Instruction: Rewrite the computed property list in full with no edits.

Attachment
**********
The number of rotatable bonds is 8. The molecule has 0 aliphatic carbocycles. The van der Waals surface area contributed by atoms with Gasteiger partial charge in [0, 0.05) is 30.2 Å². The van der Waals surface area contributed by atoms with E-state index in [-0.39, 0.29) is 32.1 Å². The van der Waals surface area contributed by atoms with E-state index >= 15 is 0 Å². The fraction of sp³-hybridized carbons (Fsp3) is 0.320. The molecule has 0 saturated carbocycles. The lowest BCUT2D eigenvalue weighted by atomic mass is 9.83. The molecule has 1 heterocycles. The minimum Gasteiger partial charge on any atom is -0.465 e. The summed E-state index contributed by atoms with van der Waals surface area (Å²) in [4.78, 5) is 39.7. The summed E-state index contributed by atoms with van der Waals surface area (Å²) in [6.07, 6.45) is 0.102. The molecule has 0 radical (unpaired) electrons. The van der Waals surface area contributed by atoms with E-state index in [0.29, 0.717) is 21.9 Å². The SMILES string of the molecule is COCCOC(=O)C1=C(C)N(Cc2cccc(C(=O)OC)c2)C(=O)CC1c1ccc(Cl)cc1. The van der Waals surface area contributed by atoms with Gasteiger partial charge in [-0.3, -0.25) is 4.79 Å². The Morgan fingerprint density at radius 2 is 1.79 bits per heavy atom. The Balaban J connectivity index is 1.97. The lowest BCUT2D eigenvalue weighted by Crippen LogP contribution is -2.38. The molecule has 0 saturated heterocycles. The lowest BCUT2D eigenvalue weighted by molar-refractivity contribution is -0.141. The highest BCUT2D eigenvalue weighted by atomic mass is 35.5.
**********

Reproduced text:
The number of rotatable bonds is 8. The molecule has 0 aliphatic carbocycles. The van der Waals surface area contributed by atoms with Gasteiger partial charge in [0, 0.05) is 30.2 Å². The van der Waals surface area contributed by atoms with E-state index in [-0.39, 0.29) is 32.1 Å². The van der Waals surface area contributed by atoms with E-state index >= 15 is 0 Å². The fraction of sp³-hybridized carbons (Fsp3) is 0.320. The molecule has 0 saturated carbocycles. The lowest BCUT2D eigenvalue weighted by atomic mass is 9.83. The molecule has 1 heterocycles. The minimum Gasteiger partial charge on any atom is -0.465 e. The summed E-state index contributed by atoms with van der Waals surface area (Å²) in [4.78, 5) is 39.7. The summed E-state index contributed by atoms with van der Waals surface area (Å²) in [6.07, 6.45) is 0.102. The molecule has 0 radical (unpaired) electrons. The van der Waals surface area contributed by atoms with E-state index in [0.29, 0.717) is 21.9 Å². The SMILES string of the molecule is COCCOC(=O)C1=C(C)N(Cc2cccc(C(=O)OC)c2)C(=O)CC1c1ccc(Cl)cc1. The van der Waals surface area contributed by atoms with Gasteiger partial charge in [-0.3, -0.25) is 4.79 Å². The Morgan fingerprint density at radius 2 is 1.79 bits per heavy atom. The Balaban J connectivity index is 1.97. The lowest BCUT2D eigenvalue weighted by Crippen LogP contribution is -2.38. The molecule has 0 saturated heterocycles. The lowest BCUT2D eigenvalue weighted by molar-refractivity contribution is -0.141. The highest BCUT2D eigenvalue weighted by atomic mass is 35.5.